is that indeed the two MDC formations have been talking in terms of
strategies for next year's elections. Our national executive council
resolved to adopt a principal philosophy of one candidate for local,
mayoral, parliamentary and presidential elections. We have called upon all
democratic forces to endorse the principle."
Nelson Chamisa, the spokesman for Tsvangirai's faction, also confirmed
on-going talks
"The national executive council sat on Friday last week and discussed
several issues, among them the need to ensure that there are synergies of
efforts and unity of purpose," said Chamisa.
"I am glad to say that, as a party, our focus is to make sure that all
Zimbabweans unite against poverty, misery and injustice."

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ZUJ locks horns with Zimpapers


Staff Reporter

THE Zimbabwe Union of Journalists (ZUJ) has locked horns with Zimbabwe
Newspapers, the largest employer of journalists, after the company's
management stopped remitting workers' subscriptions to the union.

It is feared the publishing company made the decision after being
pressurised by the Ministry of Information and Publicity, whose Permanent
Secretary, George Charamba, has over recent weeks, been publicly hostile
towards ZUJ.
The union fears a similar order will be issued to other government media
houses, whose journalists reportedly constitute about three quarters of the
300-strong ZUJ membership.
The union, led by Matthew Takaona, has incensed Charamba over its support
for a voluntary media council.
ZUJ is part of a coalition of media groups, which constitute the Media
Alliance of Zimbabwe, which plans to launch an independent media council
next Tuesday. The government sees the move as a threat to Tafataona Mahoso's
Media and Information Commission (MIC).
Charamba has accused ZUJ and media rights groups such as Misa-Zimbabwe of
being part of a Western plot to topple President Robert Mugabe.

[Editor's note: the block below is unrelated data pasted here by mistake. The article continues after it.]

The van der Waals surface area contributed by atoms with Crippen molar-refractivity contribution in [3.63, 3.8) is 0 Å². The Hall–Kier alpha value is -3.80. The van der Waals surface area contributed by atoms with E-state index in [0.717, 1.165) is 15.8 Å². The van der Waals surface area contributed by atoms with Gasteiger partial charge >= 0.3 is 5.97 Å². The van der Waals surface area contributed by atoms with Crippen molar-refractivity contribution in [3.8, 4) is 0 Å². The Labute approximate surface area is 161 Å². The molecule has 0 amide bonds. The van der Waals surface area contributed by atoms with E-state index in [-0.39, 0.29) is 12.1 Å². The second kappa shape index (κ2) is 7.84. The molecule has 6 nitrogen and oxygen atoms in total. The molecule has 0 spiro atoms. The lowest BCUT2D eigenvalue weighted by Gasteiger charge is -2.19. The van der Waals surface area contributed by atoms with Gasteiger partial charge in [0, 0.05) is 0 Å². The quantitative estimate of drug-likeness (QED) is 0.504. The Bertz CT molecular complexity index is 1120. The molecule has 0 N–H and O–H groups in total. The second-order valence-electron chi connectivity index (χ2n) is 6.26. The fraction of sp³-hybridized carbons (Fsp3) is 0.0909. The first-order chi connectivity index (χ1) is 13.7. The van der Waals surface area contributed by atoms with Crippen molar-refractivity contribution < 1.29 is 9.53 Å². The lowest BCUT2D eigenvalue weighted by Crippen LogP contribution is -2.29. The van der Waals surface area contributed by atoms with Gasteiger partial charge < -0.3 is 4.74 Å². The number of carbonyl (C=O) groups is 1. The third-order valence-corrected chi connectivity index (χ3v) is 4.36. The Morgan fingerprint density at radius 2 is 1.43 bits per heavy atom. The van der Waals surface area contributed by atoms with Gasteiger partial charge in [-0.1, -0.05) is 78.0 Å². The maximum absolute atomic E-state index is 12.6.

Subscriptions from the Zimpapers Harare branch have now been in arrears for
three months.
The ZUJ executive council has filed an urgent High Court application
challenging Zimpapers' cancellation of subscriptions of about 60 of its
journalists and other media workers from the Harare branch of the Zimbabwe
Stock Exchange-listed company.
ZUJ lawyer, Rodgers Matsikidze, said Zimpapers had yesterday filed a notice
to oppose the union's action, arguing the matter was not urgent.
"The company's argument is that the workers have refused to be members of
ZUJ, although there is no evidence to that effect. It is my belief that the
company is putting pressure on the ZUJ branch to claim that all members do
not want anything to do with ZUJ. I personally think it's part of a bigger
plan to weaken ZUJ. We will meet in court because there is more to it than
meets the eye," he said.
As a sign of government's growing opposition to ZUJ, it has introduced
separate awards for its journalists so they do not compete in the
industry-wide National Journalistic and Media Awards (NJAMA), run by ZUJ.

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Inflation triggers scramble for assets


Dumisani Ndlela Business Editor

THE increase in the inflation rate announced last week was phenomenal,
considering it was benchmarked against a higher base last year.

But the rise was expected: inflation has maintained its upward trajectory,
and people remain mindful of the fact that inflationary pressures remain
entrenched in the crisis-ravaged economy.
But there was shock and awe.
The rise in the inflation rate astounded even the most pessimistic analysts,
and left the market convinced of a gloomy outlook for the rest of the year.
According to highly placed sources, there was disquiet at the Central
Statistical Office (CSO), the government agency that collects data on price
increases for the inflation rates.
A senior CSO official was overhead asking a cabinet minister if they could
release the new statistics, to which the minister reportedly retorted
unkindly to the official that the information was compiled for public
There were attempts to manage the dissemination of the statistics by
releasing them exclusively to the state press, which squashed a tiny report
on the new inflation figures between unattractive "adverts".
But as soon as news filtered into the market that the inflation rate had
burst past 3 000 percent and was on the verge of breaking the 4 000 percent
mark, consumers joined dealers in the scramble for scarce foreign currency
on the parallel market.
The year-on-year inflation rate for April increased by 1 513,7 percentage
points, the highest margin since Zimbabwe slipped into hyperinflation, to 3
713,9 percent.
The month-on-month inflation rate went up 50,2 percentage points from 50,5
percent in March to 100,7 percent in April.
The stampede on the parallel market pummelled the defenceless local unit to
an unprecedented low against the United States dollar on increased demand.
The Zimbabwe dollar, which had been trading at 30 000 to the greenback,
weakened to $38 000 to the US unit last week.
It weakened from $60 000 and $3 900 to $65 000 and $4 500 against the
British pound and South African rand respectively on announcement of the new
inflation figures.
Parallel market dealers said the local unit was still taking a drubbing from